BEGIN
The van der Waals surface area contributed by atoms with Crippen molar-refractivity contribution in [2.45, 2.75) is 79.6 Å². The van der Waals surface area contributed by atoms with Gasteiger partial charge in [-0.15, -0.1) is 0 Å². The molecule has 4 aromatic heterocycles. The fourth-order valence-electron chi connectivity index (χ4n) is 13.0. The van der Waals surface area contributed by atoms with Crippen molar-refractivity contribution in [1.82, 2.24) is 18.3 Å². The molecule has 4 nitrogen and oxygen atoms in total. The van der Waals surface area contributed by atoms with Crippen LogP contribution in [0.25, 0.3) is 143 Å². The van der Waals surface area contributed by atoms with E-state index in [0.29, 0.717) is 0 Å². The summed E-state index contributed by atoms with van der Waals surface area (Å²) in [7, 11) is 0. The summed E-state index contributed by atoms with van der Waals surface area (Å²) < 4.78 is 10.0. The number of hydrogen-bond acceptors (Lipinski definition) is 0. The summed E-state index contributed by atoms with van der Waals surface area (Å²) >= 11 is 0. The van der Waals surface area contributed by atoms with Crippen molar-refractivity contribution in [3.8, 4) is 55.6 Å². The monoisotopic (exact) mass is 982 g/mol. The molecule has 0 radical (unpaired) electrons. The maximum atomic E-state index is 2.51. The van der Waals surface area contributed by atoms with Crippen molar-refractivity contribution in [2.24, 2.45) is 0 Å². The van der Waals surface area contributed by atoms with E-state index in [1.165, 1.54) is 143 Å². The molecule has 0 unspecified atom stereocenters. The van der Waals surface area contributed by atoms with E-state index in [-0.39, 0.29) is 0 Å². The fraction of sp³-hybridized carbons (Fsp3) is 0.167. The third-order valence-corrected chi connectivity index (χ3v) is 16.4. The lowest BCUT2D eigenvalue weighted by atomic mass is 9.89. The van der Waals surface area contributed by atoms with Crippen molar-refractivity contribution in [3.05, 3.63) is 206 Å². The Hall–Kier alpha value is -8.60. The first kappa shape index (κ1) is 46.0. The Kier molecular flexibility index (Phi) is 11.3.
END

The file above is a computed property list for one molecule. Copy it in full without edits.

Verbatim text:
The van der Waals surface area contributed by atoms with Crippen molar-refractivity contribution in [2.45, 2.75) is 79.6 Å². The van der Waals surface area contributed by atoms with Gasteiger partial charge in [-0.15, -0.1) is 0 Å². The molecule has 4 aromatic heterocycles. The fourth-order valence-electron chi connectivity index (χ4n) is 13.0. The van der Waals surface area contributed by atoms with Crippen molar-refractivity contribution in [1.82, 2.24) is 18.3 Å². The molecule has 4 nitrogen and oxygen atoms in total. The van der Waals surface area contributed by atoms with Crippen LogP contribution in [0.25, 0.3) is 143 Å². The van der Waals surface area contributed by atoms with E-state index in [0.29, 0.717) is 0 Å². The summed E-state index contributed by atoms with van der Waals surface area (Å²) in [7, 11) is 0. The summed E-state index contributed by atoms with van der Waals surface area (Å²) < 4.78 is 10.0. The number of hydrogen-bond acceptors (Lipinski definition) is 0. The summed E-state index contributed by atoms with van der Waals surface area (Å²) >= 11 is 0. The van der Waals surface area contributed by atoms with Crippen molar-refractivity contribution in [3.8, 4) is 55.6 Å². The monoisotopic (exact) mass is 982 g/mol. The molecule has 0 radical (unpaired) electrons. The maximum atomic E-state index is 2.51. The van der Waals surface area contributed by atoms with Crippen molar-refractivity contribution in [2.24, 2.45) is 0 Å². The van der Waals surface area contributed by atoms with E-state index in [1.165, 1.54) is 143 Å². The molecule has 0 unspecified atom stereocenters. The van der Waals surface area contributed by atoms with E-state index in [-0.39, 0.29) is 0 Å². The fraction of sp³-hybridized carbons (Fsp3) is 0.167. The third-order valence-corrected chi connectivity index (χ3v) is 16.4. The lowest BCUT2D eigenvalue weighted by atomic mass is 9.89. The van der Waals surface area contributed by atoms with Crippen molar-refractivity contribution in [3.05, 3.63) is 206 Å². The Hall–Kier alpha value is -8.60. The first kappa shape index (κ1) is 46.0. The Kier molecular flexibility index (Phi) is 11.3.